FERRYBRIDGE HENGE |
AIRE STREET |
ROPEWALK METHODIST CHURCH
A Brief Introduction
archaeological survey has discovered that the earliest occupation of the
castle site was probably back in the late Iron Age and Roman Periods
though the earliest remains that were discovered, date from the Saxon
Period. At that time, the castle area was occupied by a cemetery and
possibly a Church which was later incorporated within the Norman Motte and
William, Duke of Normandy conquered England by defeating King Harold at
the Battle of Hastings. He became William I and rewarded his barons by
giving them each parts of the country.
Ilbert de Lacy was offered a
large area of Yorkshire including the area now known as Pontefract.
A castle was first built around 1070 by Ilbert de Lacy, soon after the Norman
conquest and comprised of a wooden fortification which over the next
century was gradually rebuilt in stone.
death of Henry de Lacy, the last of the great Lords of Pontefract in 1310,
it was Henry's daughter Alice who succeeded him, as both of Henry's sons
had met their death in separate earlier accidents. Alice married Thomas, Earl of Lancaster
in 1311 and their marriage transferred the Lacy
estates to the House of Lancaster. Thomas was a grandson of Henry
III and during his time at Pontefract castle, the fortification was
further strengthened. At the time, England was in
general disorder and after the English, under King Edward II, were routed by the Scottish armies
under Robert I at Bannockburn in 1314, Thomas,
Earl of Lancaster became regarded as the most powerful man in the
country. Thomas opposed his cousin, King Edward II and the
favourites that surrounded him at court. In 1322, Thomas challenged his cousin at the battle of
Boroughbridge but was defeated and brought back to Pontefract where he was
tried for treason and later executed. Thomas's land was restored to
his heirs and became part of the Duchy of Lancaster on its creation in
Pontefract Castle depicted during the 14th century
One of the castles most famous victims was King Richard II. After an era of
royal restrictions and economic hardship following the black death and
legislation passed by parliament limiting wages without regulating
prices, there was a Peasants Revolt in 1381 against the government policies of
John of Gaunt.
John of Gaunt
was of Royal birth, his father being Edward III and his brother, Edward,
The Black Prince. When Henry, Duke of Lancaster died in 1361, his
estates including Pontefract Castle, passed to John of Gaunt who was the
husband of Henry's daughter Blanche. John of Gaunt became guardian to his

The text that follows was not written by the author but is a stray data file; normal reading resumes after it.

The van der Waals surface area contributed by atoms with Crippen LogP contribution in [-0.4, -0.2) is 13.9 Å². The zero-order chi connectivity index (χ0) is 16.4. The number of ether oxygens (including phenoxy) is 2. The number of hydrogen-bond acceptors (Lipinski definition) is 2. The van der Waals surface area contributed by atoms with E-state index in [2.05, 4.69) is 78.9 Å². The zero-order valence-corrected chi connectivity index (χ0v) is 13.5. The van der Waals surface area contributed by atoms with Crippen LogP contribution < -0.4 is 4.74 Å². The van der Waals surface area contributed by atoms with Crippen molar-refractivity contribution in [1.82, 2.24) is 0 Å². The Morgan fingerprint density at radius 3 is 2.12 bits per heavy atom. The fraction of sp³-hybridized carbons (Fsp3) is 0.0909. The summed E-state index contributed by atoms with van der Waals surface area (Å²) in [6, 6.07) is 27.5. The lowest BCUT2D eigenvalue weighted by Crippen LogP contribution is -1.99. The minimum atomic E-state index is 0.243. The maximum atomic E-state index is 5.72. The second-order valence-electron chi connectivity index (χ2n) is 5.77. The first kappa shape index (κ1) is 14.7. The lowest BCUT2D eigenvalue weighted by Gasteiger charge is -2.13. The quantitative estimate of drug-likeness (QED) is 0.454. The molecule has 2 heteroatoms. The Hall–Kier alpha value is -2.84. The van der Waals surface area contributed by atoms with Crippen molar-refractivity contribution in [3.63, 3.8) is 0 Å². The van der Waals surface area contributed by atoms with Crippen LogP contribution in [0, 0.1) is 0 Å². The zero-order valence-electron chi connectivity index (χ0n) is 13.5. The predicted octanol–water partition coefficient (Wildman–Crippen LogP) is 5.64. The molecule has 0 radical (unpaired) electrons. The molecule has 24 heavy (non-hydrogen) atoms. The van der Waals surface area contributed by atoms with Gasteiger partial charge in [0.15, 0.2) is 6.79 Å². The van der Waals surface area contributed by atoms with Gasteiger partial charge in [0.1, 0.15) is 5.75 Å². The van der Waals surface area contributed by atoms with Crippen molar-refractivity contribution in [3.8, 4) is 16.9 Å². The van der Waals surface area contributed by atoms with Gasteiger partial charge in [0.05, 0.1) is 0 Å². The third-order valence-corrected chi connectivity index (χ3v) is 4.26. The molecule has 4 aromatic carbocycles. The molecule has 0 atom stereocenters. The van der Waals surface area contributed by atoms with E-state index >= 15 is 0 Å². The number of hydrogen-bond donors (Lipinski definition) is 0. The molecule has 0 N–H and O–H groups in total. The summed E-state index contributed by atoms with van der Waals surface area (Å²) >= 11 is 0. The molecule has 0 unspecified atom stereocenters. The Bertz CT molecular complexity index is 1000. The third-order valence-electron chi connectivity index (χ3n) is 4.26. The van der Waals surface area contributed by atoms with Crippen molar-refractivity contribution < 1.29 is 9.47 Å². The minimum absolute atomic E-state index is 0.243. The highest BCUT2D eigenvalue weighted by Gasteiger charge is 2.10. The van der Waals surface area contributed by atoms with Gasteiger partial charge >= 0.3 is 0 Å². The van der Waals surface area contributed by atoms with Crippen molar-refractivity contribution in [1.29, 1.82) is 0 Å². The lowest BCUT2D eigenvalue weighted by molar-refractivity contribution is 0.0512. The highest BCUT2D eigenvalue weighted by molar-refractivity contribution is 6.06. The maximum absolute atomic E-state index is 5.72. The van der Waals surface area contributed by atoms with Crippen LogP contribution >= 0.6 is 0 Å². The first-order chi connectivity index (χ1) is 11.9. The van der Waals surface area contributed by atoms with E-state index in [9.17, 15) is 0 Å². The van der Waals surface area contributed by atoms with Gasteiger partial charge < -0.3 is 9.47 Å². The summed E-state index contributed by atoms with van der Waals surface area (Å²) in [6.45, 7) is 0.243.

nephew Richard II, (the son of the Black Prince) and virtually ran the
country. During the peasants revolt he took refuge within Pontefract
King Richard's unwise generosity towards his
favourites during these times of unrest, led Thomas, Duke of Gloucester and four other
magnates to form the 'Lord's Appellant' who convicted five of Richard's closest advisors for treason. In 1397, Richard arrested three of the
five Lords and sentenced them to death and banished the other two.
One of those exiled was Henry Bolingbroke, the eldest son of John of
Gaunt, who was originally banished for 10 years. On the death of John of Gaunt
in 1399, King Richard II confiscated the vast Lancastrian estates which
were Henry Bollingbroke's inheritance.
Richard travelled to Ireland allowing Henry Bollingbroke to land at
Ravenspur, Yorkshire, in July, to reclaim his confiscated title of Duke of
Lancaster and with it, Lord of Pontefract. Taking advantage of the widespread dissatisfaction with
Richard's rule, Richard was forced to surrender to him on his return from
Ireland and abdicate. He was eventually imprisoned in Pontefract Castle where it is uncertain
whether he died through general neglect or was murdered by the Kings
supporters. Pontefract Castle
thus became a Royal Castle when Henry's claim to the throne was confirmed
by Parliament and he became King Henry IV in October 1399.
Castle itself was further modified and strengthened by the Lancastrian
Kings throughout the 14th and 15th centuries until it became one of the
foremost royal castles in the North of England. Pontefract also
became one of the largest and wealthiest towns in the West Riding.
The castle was used to house important prisoners and during the Wars of
the Roses it was used as a Lancastrian stronghold when in 1460 the
Lancastrian Army came from Pontefract to the Battle of Wakefield.
Pontefract Castle depicted during the 17th century
century saw the castle fall into relative disuse until the start of the
Civil War where it was held for the King and underwent three sieges in
1644, 1645 and 1648. The town suffered great damage before the castle was
finally surrendered in 1649 when it was believed to be the last remaining
Royalist stronghold to fall to Cromwell's armies. Under an Act of
Parliament, put forward by the local townspeople who had suffered greatly
throughout all the fighting, the castle was ordered to be destroyed and it was duly reduced
to the remains we see today.
Castle is open to visitors for most of the year and the WMDC
Wakefield Museums and Arts website gives further details and opening hours.